Veterinary Friends Set Sail on Dream to Lift Financial Burden from Future Veterinary Students
This is a Purdue Veterinary Medicine story that begins nowhere near Purdue’s campus in West Lafayette, Ind. It starts at separate homes ― one on a family farm in Ohio, and the other at the residence of a family involved in medicine in New Jersey. The common thread involves love and the human-animal bond.
To begin, meet Janice, a first-generation college student who found her way from the family farm in Ohio to Purdue University, where she graduated at the top of her class in nutrition research and dietetics. As she looks back on that experience, one thing that stands out in her mind is the impact of scholarships. “Without scholarships, I would not have made it through my education, which provided me a solid foundation for a successful career,” said Janice.
After working as a food scientist for General Foods in New York for two-and-a-half years, Janice shifted from the laboratory to marketing research and finally into a marketing role in product management. She worked 11 years in the food industry before moving to product development for Oil of Olay at Richardson-Vicks. Two years later she followed her ambition to start her own marketing and marketing research consulting practice.
“We carry a fundamental belief that there is no better use of money than to provide the opportunity for education to someone who would otherwise not be able to afford it.”― Janice and Ted Strauss
Then there’s Ted, the boy who grew up in New Jersey and went to Bowdoin College in Brunswick, Maine, where he graduated in 1965 with a degree in mathematics and without any educational debt due to support that his parents were able to provide (since 2008, Bowdoin has been one of 19 undergraduate colleges and universities in the United States where all students graduate debt-free). Ted then continued his education at the State University of New York (SUNY) at Albany, earning his master’s degree in mathematics before volunteering to enter the U.S. Public Health Service as a commissioned officer in Information Technology. Three years later, he took a position with IBM, and remained with the company for a total of 31 years. Throughout his career, he worked as a programmer, instructor, systems engineer, and finished his time in several middle management positions.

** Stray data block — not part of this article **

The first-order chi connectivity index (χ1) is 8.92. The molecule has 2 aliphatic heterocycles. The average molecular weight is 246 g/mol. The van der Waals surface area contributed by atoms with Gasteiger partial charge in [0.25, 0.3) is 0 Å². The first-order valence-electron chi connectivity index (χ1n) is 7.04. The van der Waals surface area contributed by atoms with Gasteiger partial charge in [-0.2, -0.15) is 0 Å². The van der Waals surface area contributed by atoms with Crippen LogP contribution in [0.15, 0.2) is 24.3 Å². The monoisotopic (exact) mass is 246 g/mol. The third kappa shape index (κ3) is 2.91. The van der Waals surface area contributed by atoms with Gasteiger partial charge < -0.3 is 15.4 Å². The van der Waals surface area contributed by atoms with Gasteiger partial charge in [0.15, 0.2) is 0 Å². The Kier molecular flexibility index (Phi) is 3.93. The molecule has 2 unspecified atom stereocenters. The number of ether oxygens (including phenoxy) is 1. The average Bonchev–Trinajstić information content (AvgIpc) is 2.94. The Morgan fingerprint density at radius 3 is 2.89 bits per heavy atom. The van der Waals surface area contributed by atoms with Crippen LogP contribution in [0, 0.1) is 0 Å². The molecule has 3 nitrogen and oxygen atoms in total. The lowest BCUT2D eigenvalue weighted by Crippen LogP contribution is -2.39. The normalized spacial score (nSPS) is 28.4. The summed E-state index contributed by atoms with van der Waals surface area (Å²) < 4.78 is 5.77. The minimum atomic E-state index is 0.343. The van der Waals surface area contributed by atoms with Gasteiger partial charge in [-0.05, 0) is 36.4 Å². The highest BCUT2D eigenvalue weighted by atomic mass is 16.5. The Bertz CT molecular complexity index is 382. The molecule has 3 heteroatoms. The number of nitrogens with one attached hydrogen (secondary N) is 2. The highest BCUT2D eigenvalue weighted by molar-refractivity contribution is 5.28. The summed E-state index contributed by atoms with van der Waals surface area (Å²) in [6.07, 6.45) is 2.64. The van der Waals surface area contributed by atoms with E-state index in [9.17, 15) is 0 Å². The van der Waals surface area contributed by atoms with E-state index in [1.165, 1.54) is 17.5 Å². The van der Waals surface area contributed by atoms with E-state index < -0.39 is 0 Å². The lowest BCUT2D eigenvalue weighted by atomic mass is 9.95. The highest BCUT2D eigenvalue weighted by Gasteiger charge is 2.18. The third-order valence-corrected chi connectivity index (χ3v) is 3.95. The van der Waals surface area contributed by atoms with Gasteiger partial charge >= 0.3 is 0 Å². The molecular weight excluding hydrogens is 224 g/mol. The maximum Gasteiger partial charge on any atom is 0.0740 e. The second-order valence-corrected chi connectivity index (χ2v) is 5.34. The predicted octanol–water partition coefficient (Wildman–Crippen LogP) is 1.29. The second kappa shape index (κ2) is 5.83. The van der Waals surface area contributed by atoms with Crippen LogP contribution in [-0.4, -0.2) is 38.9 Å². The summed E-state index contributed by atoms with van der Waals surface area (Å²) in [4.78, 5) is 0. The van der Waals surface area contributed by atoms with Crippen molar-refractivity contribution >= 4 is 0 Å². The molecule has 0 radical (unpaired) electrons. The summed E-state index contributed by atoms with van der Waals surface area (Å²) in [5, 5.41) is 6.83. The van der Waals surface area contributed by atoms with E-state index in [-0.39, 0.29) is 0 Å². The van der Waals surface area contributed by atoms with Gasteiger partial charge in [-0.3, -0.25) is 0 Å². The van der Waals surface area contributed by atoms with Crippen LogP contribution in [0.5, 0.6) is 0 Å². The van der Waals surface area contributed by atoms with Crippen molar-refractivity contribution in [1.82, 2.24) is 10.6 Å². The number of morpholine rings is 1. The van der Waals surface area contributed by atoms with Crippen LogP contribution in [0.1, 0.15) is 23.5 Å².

Following his retirement from IBM in 1999, he founded Ted Strauss Websites, LLC, designing and maintaining websites for small businesses ― a love that remains with him today, even after helping more than 450 small businesses!
Today, these two individuals are known by their life together as Janice and Ted Strauss. Their shared interests include period American antiques, which sprung from buying and restoring their 1734 saltbox home in 1977. After uncovering a previously unrealized passion for researching antique furnishings, Janice made her last career change, becoming a self-taught dealer of American antique furniture. “It may seem strange, but dealing in American antique furniture requires highly technical skills combined with a strong aesthetic sense,” Janice said.
They also found enjoyment in escaping from life on the land by setting sail on the waters of New England in their classic Sabre 34 sloop, “Eagle’s Wing”. For over 50 years during the warm months, they have enjoyed sailing with a variety of cats, including one special companion ― their first mate of choice in 2009, a cat named Linus. No coaxing was needed to get their beloved feline companion to join them. Linus adored the open sea and spent a large portion of his life sailing with the Strauss family.